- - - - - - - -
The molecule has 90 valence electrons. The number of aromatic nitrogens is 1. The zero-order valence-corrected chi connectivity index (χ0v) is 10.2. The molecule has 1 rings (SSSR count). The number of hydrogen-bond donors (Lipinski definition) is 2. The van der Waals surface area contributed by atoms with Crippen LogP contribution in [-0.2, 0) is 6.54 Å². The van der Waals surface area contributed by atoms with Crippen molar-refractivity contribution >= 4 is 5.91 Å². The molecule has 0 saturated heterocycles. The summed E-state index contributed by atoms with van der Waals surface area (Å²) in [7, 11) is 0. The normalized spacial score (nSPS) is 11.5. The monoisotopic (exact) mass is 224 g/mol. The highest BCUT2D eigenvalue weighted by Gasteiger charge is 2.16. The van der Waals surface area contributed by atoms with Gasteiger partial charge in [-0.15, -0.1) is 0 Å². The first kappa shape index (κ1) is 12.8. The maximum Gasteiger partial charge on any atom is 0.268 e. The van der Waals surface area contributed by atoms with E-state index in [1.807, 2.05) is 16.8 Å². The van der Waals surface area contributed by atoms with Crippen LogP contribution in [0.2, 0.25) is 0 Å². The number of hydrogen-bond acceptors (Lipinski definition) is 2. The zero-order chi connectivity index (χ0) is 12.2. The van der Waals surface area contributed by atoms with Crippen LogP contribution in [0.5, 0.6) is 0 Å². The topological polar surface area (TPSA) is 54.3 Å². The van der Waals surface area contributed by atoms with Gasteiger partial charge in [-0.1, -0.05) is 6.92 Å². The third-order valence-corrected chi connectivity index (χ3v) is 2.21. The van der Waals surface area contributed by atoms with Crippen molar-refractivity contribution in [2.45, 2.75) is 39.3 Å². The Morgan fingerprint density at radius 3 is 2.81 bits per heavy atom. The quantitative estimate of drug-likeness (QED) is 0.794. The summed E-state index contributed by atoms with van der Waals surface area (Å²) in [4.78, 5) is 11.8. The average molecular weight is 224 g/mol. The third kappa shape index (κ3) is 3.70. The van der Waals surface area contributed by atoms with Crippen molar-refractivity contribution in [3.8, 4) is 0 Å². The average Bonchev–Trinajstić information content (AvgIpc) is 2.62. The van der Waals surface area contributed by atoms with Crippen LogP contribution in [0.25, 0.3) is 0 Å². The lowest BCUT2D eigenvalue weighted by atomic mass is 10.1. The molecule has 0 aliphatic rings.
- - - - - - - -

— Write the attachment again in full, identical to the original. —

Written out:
The molecule has 90 valence electrons. The number of aromatic nitrogens is 1. The zero-order valence-corrected chi connectivity index (χ0v) is 10.2. The molecule has 1 rings (SSSR count). The number of hydrogen-bond donors (Lipinski definition) is 2. The van der Waals surface area contributed by atoms with Crippen LogP contribution in [-0.2, 0) is 6.54 Å². The van der Waals surface area contributed by atoms with Crippen molar-refractivity contribution >= 4 is 5.91 Å². The molecule has 0 saturated heterocycles. The summed E-state index contributed by atoms with van der Waals surface area (Å²) in [7, 11) is 0. The normalized spacial score (nSPS) is 11.5. The monoisotopic (exact) mass is 224 g/mol. The highest BCUT2D eigenvalue weighted by Gasteiger charge is 2.16. The van der Waals surface area contributed by atoms with Gasteiger partial charge in [-0.15, -0.1) is 0 Å². The first kappa shape index (κ1) is 12.8. The maximum Gasteiger partial charge on any atom is 0.268 e. The van der Waals surface area contributed by atoms with E-state index in [1.807, 2.05) is 16.8 Å². The van der Waals surface area contributed by atoms with Crippen LogP contribution in [0.2, 0.25) is 0 Å². The number of hydrogen-bond acceptors (Lipinski definition) is 2. The zero-order chi connectivity index (χ0) is 12.2. The van der Waals surface area contributed by atoms with Crippen LogP contribution in [0.5, 0.6) is 0 Å². The topological polar surface area (TPSA) is 54.3 Å². The van der Waals surface area contributed by atoms with Gasteiger partial charge in [-0.1, -0.05) is 6.92 Å². The third-order valence-corrected chi connectivity index (χ3v) is 2.21. The van der Waals surface area contributed by atoms with Crippen molar-refractivity contribution in [2.45, 2.75) is 39.3 Å². The Morgan fingerprint density at radius 3 is 2.81 bits per heavy atom. The quantitative estimate of drug-likeness (QED) is 0.794. The summed E-state index contributed by atoms with van der Waals surface area (Å²) in [4.78, 5) is 11.8. The average molecular weight is 224 g/mol. The third kappa shape index (κ3) is 3.70. The van der Waals surface area contributed by atoms with Crippen molar-refractivity contribution in [3.8, 4) is 0 Å². The average Bonchev–Trinajstić information content (AvgIpc) is 2.62. The van der Waals surface area contributed by atoms with Crippen LogP contribution in [0.25, 0.3) is 0 Å². The lowest BCUT2D eigenvalue weighted by atomic mass is 10.1. The molecule has 0 aliphatic rings.